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This article in SSSAJ

  1. Vol. 50 No. 5, p. 1259-1263
    Received: Dec 9, 1985

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Silicon Fertilization of Rice on Everglades Histosols1

  1. G. H. Snyder,
  2. D. B. Jones and
  3. G. J. Gascho2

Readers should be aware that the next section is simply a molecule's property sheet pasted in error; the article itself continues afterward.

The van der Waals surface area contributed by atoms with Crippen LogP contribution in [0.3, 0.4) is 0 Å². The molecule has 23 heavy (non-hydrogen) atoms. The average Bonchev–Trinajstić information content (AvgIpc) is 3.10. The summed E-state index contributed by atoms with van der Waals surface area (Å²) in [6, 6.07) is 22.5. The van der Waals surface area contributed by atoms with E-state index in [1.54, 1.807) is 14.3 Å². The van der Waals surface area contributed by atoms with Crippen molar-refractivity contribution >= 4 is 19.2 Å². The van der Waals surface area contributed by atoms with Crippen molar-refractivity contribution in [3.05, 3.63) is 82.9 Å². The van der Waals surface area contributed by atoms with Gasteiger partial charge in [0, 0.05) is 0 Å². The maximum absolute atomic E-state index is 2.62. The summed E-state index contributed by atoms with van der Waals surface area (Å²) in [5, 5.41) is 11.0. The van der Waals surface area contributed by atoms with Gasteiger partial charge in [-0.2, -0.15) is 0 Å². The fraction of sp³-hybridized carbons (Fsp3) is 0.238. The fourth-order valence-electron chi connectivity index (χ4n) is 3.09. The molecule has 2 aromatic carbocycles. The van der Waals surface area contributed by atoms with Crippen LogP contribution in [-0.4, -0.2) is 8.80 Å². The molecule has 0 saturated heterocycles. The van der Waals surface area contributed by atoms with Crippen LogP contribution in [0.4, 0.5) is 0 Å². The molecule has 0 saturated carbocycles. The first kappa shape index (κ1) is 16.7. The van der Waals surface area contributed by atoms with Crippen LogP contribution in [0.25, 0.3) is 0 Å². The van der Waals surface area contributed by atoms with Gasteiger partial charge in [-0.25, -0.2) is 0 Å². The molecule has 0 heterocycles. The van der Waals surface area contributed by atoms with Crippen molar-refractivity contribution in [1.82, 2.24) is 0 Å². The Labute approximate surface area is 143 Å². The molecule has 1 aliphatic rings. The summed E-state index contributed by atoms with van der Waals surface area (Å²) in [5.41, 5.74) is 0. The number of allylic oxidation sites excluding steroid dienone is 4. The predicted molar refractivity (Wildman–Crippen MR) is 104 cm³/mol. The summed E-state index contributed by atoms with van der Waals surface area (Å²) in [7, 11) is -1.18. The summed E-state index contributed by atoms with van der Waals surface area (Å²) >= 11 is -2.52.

Rice (Oryza sativa L.), one of the world's most widely grown grain crops, is seldom grown on Histosols, in part because of many problems related to plant nutrition. Studies were conducted on Terra Ceia muck (Typic Medisaprists) in the Everglades to determine the effect of calcium silicate slag on ‘Lebonnet’ rice production. Grain yields were increased in excess of 30% in each of 3 yr by preplant application of slag at 10 Mg ha−1 or more. Rice in plots receiving slag had greater height, greater number of panicles per square meter, heavier grains, and less disease. Although the slag contained a number of plant nutrients, Si appeared to be the factor most responsible for the observed results. A positive linear relationship was observed in all years between straw Si and grain yield. First crop straw averaged 1.3, 5.0, and 5.9 dag Si kg−1 in plots receiving 0, 10, and 20 Mg slag ha−1, respectively. A first crop straw Si concentration <3.0 dag Si kg−1 was associated with reduced rice yield. Perhaps Si application should be considered in other regions when difficulties are encountered with rice production on Histosols.

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